Memorial Day has come and gone. Many people went to the beach which signifies the official beginning of summer. Others had cookouts with family and friends or attended baseball games.
Less than 5% of Americans attended a parade, a memorial service or visited gravesites of fallen soldiers who gave their lives in defense of our freedom and way of life.
Originally called “Decoration Day” after the Civil War because people would decorate the graves of soldiers with flowers, Memorial Day became an official federal holiday in 1971.
Less than 500,000 of the 16 million Americans who served in WWII are still alive today. As revisionist historians try to expunge all of the good America has done in the world, younger generations need to be reminded time and time again about past heroism so they can pass it on to their children and grandchildren.
Why did such heroes fight the Nazis and Japanese in World War II in the first place?
One prime example was Coach Wallace Wade of Duke University for whom the football stadium is named.
In 1941, Coach Wade had maybe the best job in college football. He was the “Coach Nick Saban of Alabama” of his time not only because of what he did at Duke but because he won three national titles by taking the Crimson Tide to three Rose Bowls in the 1920s to establish Alabama as the king of college football which they still rule today.
He was of such stature that when the 1942 Rose Bowl was about to be canceled due to the attack on Pearl Harbor, he persuaded the Rose Bowl committee to move it to Durham, the only place outside of Pasadena it has ever been played.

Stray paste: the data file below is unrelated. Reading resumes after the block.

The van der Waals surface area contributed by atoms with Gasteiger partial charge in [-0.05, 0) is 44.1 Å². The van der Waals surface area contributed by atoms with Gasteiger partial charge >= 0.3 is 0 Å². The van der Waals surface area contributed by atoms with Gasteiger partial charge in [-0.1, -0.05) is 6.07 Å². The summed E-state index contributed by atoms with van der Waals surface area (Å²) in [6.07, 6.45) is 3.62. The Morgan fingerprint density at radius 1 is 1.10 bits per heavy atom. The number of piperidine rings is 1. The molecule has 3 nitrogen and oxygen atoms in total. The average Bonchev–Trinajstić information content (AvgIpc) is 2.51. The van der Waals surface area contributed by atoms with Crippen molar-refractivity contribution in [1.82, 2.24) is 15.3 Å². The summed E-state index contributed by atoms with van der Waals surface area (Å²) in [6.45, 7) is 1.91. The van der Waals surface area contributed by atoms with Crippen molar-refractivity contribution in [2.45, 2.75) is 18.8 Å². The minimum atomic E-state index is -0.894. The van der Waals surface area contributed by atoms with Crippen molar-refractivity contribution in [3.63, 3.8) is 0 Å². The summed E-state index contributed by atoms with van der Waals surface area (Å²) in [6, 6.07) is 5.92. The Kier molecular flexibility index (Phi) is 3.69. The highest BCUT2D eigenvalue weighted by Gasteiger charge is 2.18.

After Duke lost to Oregon State 20-16, virtually all of the players enlisted in the military within 30 days. They were 18 to 23 years old.
So did Coach Wade. He was 48 at the time. Think Nick Saban leaving LSU to volunteer for duty in Afghanistan at the time; everyone would have thought he was nuts.
Why did Coach Wade do that? He didn’t have to give up a great job and go to war. The upper age limit for the draft was 37. He was 11 years over the limit.
No one would have begrudged him for not serving if he stayed at Duke to coach during the war so that fans could get some respite on fall afternoons from the dreary war news of the day.
Lt. Col. Wallace Wade fought in Europe in the Battle of the Bulge in the bitter winter of 1944. He faced real danger and live ammunition in the face of a desperate enemy simply because he believed the freedoms of America were at risk of being lost forever to a despotic dictator, Adolf Hitler and the Nazis.
He did not think American values of freedom and independence were terrible. He thought they were great and worthy of preserving for us, the future generations of Americans.
When asked later in life by a sports reporter if losing in the last 40 seconds of the 1939 Rose Bowl to Southern Cal which ended a perfect undefeated, untied and unscored upon national championship season for Duke was the worst moment of his life, Coach Wade smiled and said:
“No. The worst moment of my life was when I was not allowed to be in the first wave at Normandy on D-Day.”
He was age 52 on June 6, 1944.
Four thousand Allied troops died in the first day at Normandy. Another 37,000 Allied soldiers were killed over the next five days in the Battle of Normandy.
That is why we must remember men who died, as Wallace Wade was willing to do, on Memorial Day. Without them, we would not enjoy the freedoms we do today. We should make every day a living breathing “memorial day” to them so we never forget.